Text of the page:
Module Catalogue 2021/22

SEL8361 : The Social History of English

  • Offered for Year: 2021/22
  • Module Leader(s): Dr Adam Mearns
  • Lecturer: Dr William van der Wurff, Professor Karen Corrigan
  • Owning School: English Lit, Language & Linguistics
  • Teaching Location: Newcastle City Campus
Semesters
Semester 2 Credit Value: 20
ECTS Credits: 10.0
Pre Requisites
Pre Requisite Comment

Basic knowledge of syntax and phonetics/phonology.

Co Requisites
Co Requisite Comment

N/A

Aims

• To familiarise students with the main linguistic developments (syntactic, phonological, lexical, pragmatic) in the history of the English language;
• To develop students' ability to read texts from a variety of periods in the history of English;
• To develop students’ ability to analyse linguistic features of texts and carry out independent work with texts;
• To deepen and broaden students' knowledge of syntax and phonology by applying relevant concepts and techniques to data from earlier periods of English;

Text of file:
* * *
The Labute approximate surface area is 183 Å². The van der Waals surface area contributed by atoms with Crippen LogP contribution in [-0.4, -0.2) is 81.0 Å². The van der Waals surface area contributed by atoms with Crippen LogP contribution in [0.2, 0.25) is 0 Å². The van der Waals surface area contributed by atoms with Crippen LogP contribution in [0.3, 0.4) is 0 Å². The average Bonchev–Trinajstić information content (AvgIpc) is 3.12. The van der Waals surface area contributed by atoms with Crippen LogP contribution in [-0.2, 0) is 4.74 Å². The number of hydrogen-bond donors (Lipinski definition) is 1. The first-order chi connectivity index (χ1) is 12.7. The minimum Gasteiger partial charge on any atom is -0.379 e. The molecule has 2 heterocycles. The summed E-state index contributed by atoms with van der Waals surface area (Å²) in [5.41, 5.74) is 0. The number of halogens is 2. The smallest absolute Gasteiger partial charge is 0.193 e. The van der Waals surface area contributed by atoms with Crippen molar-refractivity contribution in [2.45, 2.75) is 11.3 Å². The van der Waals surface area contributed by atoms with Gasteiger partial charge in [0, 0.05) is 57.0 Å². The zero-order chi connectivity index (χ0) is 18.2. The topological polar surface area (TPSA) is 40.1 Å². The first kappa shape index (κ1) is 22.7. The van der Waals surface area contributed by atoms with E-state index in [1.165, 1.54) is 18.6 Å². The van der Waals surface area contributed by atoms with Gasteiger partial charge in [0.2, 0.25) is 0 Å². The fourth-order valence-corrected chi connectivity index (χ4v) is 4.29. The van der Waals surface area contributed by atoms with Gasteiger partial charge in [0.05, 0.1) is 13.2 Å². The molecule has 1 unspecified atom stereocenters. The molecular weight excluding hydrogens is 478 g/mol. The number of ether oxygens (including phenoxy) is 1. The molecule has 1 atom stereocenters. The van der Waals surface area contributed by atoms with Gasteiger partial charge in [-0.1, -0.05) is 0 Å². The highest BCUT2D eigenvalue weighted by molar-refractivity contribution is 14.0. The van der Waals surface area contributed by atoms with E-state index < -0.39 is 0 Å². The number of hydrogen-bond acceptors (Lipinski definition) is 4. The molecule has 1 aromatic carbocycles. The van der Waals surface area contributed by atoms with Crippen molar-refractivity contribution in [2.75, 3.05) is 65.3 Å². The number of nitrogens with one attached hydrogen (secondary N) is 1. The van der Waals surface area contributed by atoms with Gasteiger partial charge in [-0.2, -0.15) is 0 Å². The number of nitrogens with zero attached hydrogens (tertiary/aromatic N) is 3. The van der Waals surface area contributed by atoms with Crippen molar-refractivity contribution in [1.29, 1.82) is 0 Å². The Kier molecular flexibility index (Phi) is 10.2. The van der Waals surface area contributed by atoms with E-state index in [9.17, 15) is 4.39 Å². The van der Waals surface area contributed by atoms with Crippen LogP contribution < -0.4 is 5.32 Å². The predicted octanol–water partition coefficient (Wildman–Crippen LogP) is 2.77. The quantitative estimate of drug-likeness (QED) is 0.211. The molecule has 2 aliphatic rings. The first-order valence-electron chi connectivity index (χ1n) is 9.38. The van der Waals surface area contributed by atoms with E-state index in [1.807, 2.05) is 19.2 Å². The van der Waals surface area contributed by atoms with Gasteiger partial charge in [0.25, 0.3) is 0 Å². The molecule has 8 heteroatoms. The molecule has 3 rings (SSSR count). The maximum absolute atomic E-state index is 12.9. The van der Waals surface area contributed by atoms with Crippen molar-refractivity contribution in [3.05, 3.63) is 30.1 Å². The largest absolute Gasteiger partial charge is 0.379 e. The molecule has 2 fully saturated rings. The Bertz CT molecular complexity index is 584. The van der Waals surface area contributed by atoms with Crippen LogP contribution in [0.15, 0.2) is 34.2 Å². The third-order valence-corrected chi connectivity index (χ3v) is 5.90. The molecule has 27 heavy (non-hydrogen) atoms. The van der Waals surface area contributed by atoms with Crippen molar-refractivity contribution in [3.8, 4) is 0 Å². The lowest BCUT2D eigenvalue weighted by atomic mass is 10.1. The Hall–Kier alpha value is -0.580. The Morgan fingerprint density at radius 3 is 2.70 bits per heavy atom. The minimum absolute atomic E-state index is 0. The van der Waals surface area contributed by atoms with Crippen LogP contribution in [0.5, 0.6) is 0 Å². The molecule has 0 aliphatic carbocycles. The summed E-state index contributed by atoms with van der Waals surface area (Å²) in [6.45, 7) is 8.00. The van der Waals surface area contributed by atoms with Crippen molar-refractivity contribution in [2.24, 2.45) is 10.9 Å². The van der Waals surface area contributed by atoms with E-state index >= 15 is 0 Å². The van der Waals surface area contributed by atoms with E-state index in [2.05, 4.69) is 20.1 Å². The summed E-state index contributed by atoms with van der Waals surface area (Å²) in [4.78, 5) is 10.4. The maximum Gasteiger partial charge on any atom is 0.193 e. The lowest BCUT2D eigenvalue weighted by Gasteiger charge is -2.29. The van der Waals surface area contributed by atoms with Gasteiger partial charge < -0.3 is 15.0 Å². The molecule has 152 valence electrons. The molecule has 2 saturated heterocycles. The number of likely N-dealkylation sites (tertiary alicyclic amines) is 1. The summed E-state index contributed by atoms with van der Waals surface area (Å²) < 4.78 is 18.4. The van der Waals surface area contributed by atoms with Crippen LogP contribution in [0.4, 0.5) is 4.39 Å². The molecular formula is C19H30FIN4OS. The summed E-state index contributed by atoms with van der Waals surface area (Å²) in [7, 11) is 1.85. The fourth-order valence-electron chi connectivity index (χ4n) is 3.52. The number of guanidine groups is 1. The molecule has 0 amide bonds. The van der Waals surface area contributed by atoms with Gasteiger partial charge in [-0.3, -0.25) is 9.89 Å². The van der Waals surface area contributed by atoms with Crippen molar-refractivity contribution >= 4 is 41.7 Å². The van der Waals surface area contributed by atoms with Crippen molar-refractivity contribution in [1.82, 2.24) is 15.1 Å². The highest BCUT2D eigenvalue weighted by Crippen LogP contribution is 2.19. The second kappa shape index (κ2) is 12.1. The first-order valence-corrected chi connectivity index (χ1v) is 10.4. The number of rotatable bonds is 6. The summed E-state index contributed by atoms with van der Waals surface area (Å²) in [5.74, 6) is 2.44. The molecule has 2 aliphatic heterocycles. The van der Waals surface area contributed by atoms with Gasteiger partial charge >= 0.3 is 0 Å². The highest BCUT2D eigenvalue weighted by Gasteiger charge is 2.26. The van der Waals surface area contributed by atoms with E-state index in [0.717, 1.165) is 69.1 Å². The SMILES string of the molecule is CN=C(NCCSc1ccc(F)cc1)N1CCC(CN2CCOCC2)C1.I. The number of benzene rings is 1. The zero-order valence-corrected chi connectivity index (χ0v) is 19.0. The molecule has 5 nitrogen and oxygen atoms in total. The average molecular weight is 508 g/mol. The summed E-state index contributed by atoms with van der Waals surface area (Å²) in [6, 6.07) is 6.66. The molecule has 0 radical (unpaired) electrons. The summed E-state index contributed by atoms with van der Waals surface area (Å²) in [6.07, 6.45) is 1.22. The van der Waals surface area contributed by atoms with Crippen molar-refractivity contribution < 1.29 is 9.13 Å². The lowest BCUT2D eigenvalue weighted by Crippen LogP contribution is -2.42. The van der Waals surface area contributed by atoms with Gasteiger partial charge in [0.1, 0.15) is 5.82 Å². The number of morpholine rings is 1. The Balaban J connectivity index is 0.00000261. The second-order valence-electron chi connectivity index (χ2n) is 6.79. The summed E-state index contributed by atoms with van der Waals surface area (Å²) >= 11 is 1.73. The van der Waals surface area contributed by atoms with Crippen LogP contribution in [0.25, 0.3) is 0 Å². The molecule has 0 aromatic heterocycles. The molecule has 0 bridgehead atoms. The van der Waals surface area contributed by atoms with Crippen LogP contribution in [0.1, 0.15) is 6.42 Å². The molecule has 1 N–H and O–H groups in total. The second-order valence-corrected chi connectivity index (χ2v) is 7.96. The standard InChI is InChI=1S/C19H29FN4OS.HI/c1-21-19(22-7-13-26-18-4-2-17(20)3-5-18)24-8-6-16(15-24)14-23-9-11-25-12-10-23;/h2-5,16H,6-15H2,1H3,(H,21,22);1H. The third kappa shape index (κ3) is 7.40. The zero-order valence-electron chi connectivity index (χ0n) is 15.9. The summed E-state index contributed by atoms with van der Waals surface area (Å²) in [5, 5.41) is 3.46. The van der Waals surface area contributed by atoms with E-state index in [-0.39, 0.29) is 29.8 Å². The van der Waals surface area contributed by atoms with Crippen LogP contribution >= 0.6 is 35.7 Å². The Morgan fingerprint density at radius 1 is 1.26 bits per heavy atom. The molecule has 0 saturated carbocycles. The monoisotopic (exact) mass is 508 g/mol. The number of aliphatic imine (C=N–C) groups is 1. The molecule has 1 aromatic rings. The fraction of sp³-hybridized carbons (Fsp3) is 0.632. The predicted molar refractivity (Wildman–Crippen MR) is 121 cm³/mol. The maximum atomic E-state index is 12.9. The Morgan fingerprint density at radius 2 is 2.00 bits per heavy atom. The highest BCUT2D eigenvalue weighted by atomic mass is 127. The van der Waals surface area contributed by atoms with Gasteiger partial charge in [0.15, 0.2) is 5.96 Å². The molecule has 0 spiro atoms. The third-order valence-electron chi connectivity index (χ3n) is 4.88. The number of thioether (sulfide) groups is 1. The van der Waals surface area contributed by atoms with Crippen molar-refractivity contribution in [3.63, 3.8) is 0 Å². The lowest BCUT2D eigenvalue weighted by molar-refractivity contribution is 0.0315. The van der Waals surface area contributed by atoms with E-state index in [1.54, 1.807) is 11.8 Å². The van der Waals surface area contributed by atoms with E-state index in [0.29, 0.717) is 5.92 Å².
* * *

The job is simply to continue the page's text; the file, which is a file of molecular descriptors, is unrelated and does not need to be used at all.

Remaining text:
• To give students a good insight into the processes by which the English language has evolved into its present-day state;
• To develop competence in using dictionaries, historical corpora and other electronic resources for independent work.

Outline Of Syllabus

Lecture material provides a chronological survey of English, examining the major features of Old English, Middle English, and Early and Late Modern English. It also explores special topics related to the socio-historical and linguistic context in the areas of standard languages, variation and language contact, with examples potentially drawn from Scots, Irish and American varieties, as well as English varieties. Small group classes focus on the detailed examination of the language in action, with an emphasis on the reading and analysis of texts which range across the centuries and across genres, including literary texts and personal letters.